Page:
© Reuters. Media reporters stand near the new Beijing Stock Exchange building at the Financial Street, in Beijing, China, November 15, 2021. REUTERS/Tingshu Wang/File Photo
(Reuters) – China’s ousting of its securities watchdog head on Wednesday drew a muted cheer from markets, with investors holding out for bigger measures that would tackle the root of the malaise gripping the world’s second-largest economy.
Yi Huiman was replaced as chairman of the China Securities Regulatory Commission, the CSRC, with Wu Qing, who has led the Shanghai Stock Exchange and served as a key deputy in Shanghai’s municipal government.
While no reason was given for Yi’s removal, it came after China’s stock market hit a five-year low on Monday and investors scrambled to cut their losses. Analysts and investors said the departure was a sign that policymakers were stepping up efforts to shore up battered Chinese markets.
So far, market-focused support moves such as restrictions on short-selling or reductions in trading costs, as well as government statements promising support, have helped stabilise but not reverse a rout.
The benchmark rose off Monday’s five-year low, up 1.4% on Wednesday, while the blue-chip CSI 300 Index added 1%.
The indexes were still down roughly 5% and 2.6% respectively this year, however, having fallen 13% and just over 15% over the last six months. In contrast, broader world stocks have rallied.
Chinese markets have been roiled by near constant turmoil since 2019, highlighted by the recent liquidation of indebted developer China Evergrande (HK:) as a property crisis weighs on consumer sentiment and hampers a rebound from the COVID-19 pandemic.
“There is something more going on here than just a kind of a post-speculative episode, which may take actual policies to stop,” said George Magnus, research associate at Oxford University’s China Centre. “The market can certainly bounce but I doubt very much it would be durable.”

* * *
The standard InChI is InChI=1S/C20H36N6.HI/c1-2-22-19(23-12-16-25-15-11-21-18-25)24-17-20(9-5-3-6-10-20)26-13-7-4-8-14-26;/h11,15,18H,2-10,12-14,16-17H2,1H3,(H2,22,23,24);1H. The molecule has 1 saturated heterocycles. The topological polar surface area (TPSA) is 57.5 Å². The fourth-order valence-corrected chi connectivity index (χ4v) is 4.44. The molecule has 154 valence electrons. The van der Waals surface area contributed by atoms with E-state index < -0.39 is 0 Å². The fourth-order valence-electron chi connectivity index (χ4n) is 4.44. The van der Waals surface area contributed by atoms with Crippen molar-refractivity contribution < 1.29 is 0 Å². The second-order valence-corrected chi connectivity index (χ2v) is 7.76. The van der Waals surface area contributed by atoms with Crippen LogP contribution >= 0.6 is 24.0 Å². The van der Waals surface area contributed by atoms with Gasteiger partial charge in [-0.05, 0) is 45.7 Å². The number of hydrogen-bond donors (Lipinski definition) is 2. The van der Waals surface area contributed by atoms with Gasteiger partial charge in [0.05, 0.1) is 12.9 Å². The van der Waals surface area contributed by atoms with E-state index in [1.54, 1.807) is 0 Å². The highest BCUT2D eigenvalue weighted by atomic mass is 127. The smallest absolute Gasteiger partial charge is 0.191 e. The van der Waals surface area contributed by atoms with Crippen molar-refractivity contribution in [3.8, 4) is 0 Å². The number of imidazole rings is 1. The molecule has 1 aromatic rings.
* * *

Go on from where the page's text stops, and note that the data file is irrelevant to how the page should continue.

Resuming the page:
It wasn’t the first time China has fired a CSRC chairman during a market rout, analysts said, seeing Wednesday’s move as part of a drive to stabilise market sentiment.
“The China Securities Regulatory Commission has already been acting to try and shore up markets with curbs on short-selling, but this change at the top may be a signal that it is expected to go further,” said Lindsay (NYSE:) James, investment strategist at Quilter Investors in London.
While noting Wu’s background as a securities regulator – previous CSRC chairmen have mostly been bankers – investors stressed that more needed to be done to ease market concerns.
LONG ROAD AHEAD
The International Monetary Fund last week revised up China’s 2024 growth estimate by 0.4 percentage points to 4.6% on increased government spending, though it was still slower than last year’s 5.2% expansion.
It said China could recover faster than expected if Beijing made additional property sector reforms, such as restructuring insolvent property developers, or spent more than anticipated to boost consumer confidence.
Geoffrey Yu, senior EMEA markets strategist at BNY Mellon (NYSE:), said the firm wanted to see fiscal as well as structural measures, especially support for households, which he said could be announced at March’s National People’s Congress – China’s annual parliament.
“We emphasize support for the households is essential for sentiment and this requires a broad-based effort from various layers of government.”
Such has been the sell-off in Chinese assets, however, that some investors note the country’s economic trajectory was better than current market valuations suggest.
China saw a $6.3 billion inflow into stocks in the week to Jan. 31, a BofA report citing data from EPFR said on Friday, following a nearly $12 billion inflow the previous week that was the most since 2015, as government efforts helped stabilise sentiment.
Yet the road to attract funds back is long, given more than $80 billion of outflows from China portfolios last year, according to Institute of International Finance estimates.
“On any measure, sentiment towards China is incredibly bearish at present,” Iain Cunningham, head of multi-asset growth at asset manager Ninety One, said in a note on Wednesday.
“We continue to see opportunities in businesses with structural tailwinds that have been performing well, and growing, in recent years, but trade at sale prices. The long-term outlook is more benign than current fears imply.”